One of Joe's mottos is to never criticize a volunteer, which I think is excellent.

That being said, though, I think if you can't fulfill what you commit to, you need to step aside and let somebody else get involved.

How to make that happen is the art of diplomacy, of course.

Tonight's meeting saw Texas Runner and Triathlete's Loren Sheffer bring an idea of establishing a Memorium page on the HARRA website for runners in the community who have passed away. He stated that he saw how one of HARRA's affiliated club, the Seven Hills Running Club, did this on their website.

The Board endorsed the idea in principle pending a prioritization of website issues and general redesign.

My take is that this is really low-hanging fruit with high value. Some general guidelines can be put together as to how many words, etc., a picture or two and the information can be received, written and posted soon after a runner in the community has passed on. The bottom line, though, is that somebody has to own it and keep up with it.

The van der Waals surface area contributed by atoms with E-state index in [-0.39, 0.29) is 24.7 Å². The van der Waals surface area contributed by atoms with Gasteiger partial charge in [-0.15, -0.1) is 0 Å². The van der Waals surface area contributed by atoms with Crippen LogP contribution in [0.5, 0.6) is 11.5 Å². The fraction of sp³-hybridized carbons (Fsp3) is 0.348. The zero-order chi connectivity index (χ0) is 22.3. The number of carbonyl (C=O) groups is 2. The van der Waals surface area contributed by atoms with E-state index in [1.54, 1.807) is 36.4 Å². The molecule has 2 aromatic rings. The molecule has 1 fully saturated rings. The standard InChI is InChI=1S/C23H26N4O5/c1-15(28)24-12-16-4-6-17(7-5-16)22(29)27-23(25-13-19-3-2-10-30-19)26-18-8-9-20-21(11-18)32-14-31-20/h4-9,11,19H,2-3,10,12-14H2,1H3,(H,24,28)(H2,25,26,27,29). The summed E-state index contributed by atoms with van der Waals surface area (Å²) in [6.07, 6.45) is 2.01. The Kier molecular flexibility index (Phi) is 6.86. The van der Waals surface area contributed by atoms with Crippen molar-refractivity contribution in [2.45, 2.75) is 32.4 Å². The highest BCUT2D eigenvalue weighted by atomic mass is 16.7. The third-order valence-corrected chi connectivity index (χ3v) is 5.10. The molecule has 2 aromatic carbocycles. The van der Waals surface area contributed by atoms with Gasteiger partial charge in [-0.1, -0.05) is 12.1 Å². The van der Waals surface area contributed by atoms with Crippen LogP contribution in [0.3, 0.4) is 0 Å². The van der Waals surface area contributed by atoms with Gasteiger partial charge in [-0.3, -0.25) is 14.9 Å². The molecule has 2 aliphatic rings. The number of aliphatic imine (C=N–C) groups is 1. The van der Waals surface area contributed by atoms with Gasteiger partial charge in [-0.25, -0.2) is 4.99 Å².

The kickoff of HARRA's Fall Series is impending with the Tornados Running Club's HARRA Cross Country Relay. However, there's just a slight snag. Work is being done on a pedestrian bridge that is near part of the course and until the contractor finishes the work and turns it back over to the City of Houston, the Tornados can't get a permit.

So the Tornados came to the Board, as part of HARRA race course requirements, to inform them that they'll likely open registration next week and work in parallel of either having the race in its usual location or at Spotts Park, as an alternate.

It was later brought up that some of the Series races' race directors had gotten lax in coming in front of the Board to ensure that all of the requirements were in the process of being met.